The Northern Star and Richmond and Tweed Rivers Advocate was launched in Lismore, New South Wales on 13 May 1876 by William Kelleway, a former editor of the Clarence and Richmond Examiner in nearby Grafton.
The Northern Star advocated for the advancement of Lismore’s residents, arguing that ‘we shall at the same time be forwarding our own’. But in two years Kelleway took no more than £5 in job printing, and survived largely because of his agricultural work. In 1877 he advocated the formation of a country press association, and the following year a direct competitor emerged: the Lismore Chronicle.
The Northern Star switched from weekly to bi-weekly publication in 1882. The paper’s premises burned down in 1883, and the newspaper relocated to the corner of Market and Molesworth Streets. In 1885, Kelleway finally made a profit from the Northern Star.
In 1889, Kelleway and his son, Cyril, sold the plant and goodwill of the Northern Star to Thomas George Hewitt, another former editor of the Examiner. (The two papers supplied each other with local news from their respective towns.) The Northern Star went tri-weekly in 1901, and became a daily in 1907.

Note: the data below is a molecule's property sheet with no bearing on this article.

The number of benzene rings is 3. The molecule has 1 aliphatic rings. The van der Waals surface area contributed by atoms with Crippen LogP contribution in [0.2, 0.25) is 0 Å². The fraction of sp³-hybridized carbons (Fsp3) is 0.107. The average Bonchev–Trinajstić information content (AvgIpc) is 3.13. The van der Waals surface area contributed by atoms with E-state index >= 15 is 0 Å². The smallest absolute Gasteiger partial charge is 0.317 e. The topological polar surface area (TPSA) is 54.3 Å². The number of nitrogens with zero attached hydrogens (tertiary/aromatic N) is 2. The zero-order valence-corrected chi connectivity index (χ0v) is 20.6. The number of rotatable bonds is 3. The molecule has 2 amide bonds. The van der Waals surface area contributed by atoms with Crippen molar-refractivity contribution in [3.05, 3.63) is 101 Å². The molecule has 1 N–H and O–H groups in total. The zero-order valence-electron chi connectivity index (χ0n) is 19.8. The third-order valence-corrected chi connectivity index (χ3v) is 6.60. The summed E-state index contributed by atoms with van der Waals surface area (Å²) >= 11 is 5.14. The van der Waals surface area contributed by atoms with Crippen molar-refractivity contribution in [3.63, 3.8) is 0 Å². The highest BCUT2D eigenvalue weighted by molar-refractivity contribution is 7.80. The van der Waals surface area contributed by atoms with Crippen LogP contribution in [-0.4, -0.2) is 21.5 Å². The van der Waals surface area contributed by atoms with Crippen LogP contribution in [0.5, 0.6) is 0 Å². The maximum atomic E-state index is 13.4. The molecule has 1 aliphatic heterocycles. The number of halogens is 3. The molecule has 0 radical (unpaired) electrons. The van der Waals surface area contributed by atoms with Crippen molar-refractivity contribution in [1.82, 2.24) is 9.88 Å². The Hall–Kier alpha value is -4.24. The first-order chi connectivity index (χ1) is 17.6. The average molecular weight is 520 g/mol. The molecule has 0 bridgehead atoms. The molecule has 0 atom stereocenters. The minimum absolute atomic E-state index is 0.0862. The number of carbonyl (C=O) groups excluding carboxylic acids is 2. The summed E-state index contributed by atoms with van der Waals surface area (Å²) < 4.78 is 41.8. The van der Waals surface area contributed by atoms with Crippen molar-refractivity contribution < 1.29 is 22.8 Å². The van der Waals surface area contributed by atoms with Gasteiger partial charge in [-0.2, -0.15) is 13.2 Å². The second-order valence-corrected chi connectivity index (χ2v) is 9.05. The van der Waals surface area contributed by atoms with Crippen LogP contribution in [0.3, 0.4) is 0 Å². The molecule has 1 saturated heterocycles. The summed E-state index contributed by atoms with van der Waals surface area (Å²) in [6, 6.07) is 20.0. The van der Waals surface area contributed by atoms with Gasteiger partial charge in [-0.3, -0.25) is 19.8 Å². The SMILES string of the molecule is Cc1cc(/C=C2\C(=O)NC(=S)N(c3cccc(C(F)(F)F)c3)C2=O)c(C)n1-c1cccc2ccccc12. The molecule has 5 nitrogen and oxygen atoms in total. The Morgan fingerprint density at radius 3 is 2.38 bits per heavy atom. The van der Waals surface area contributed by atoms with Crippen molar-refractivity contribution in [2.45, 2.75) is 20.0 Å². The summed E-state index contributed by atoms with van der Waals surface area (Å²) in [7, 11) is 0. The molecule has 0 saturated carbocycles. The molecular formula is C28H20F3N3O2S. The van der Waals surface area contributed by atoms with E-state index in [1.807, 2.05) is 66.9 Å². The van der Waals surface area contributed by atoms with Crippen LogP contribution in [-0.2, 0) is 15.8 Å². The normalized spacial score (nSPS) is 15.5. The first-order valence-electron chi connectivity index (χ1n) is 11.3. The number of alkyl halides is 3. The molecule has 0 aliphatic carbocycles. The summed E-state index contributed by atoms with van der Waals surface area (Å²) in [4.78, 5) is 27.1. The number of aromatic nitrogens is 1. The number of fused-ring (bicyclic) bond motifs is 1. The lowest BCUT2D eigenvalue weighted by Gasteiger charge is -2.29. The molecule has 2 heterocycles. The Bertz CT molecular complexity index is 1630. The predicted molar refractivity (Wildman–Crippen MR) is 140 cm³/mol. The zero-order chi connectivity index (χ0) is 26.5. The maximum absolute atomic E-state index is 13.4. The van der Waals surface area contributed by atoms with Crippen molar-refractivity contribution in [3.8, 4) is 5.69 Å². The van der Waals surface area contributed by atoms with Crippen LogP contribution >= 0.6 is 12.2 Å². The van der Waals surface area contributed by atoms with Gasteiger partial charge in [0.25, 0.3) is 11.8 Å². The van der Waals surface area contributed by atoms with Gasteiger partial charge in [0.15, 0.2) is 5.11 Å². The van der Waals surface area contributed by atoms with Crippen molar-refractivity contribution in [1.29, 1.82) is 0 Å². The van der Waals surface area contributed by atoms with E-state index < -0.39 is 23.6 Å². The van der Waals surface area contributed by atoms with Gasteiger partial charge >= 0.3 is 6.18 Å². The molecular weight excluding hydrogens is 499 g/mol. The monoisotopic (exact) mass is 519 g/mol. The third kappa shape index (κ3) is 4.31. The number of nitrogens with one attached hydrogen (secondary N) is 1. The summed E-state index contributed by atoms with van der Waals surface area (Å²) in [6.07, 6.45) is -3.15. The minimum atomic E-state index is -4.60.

In 1921, Northern Star Limited was formed to acquire the newspaper from the estate of Hewitt, who had died in 1915. The new corporate structure allowed the establishment of a significant chain of newspapers, with the company acquiring part or full control of the Kyogle Examiner, the Richmond River Express (Casino), the Daily News (Murwillumbah) and the Daily Examiner (Grafton).
The Northern Star missed publication for the first time when the plant was flooded on 11–13 June 1948. Following another flood in February 1954, a new site was developed at Goonellabah. Douglas Clifford (Cliff) Murray, editor from 1949 to 1977, placed ‘total emphasis’ on district and area news.
The various newspapers, together with radio and television interests held at that time, were brought together under the umbrella of Northern Star Holdings Limited in 1964. Provincial Newspapers (Qld) Ltd bought the company for $80 million on 22 October 1987.
The Northern Star has won two Walkley Awards, including for Best Story in a Provincial Newspaper in 1982 by Peter Ellem, a first-year cadet writing about the sinking of Japanese submarines off the NSW north coast during World War II. In 2013, the paper recorded a circulation of 9723 on weekdays and 16,438 on Saturdays.
REFs: R. Kirkpatrick, Country Conscience (2000); J.E. McNaught (comp.), Lismore City (2011).
BRIDGET GRIFFEN-FOLEY and JANET E. MCNAUGHT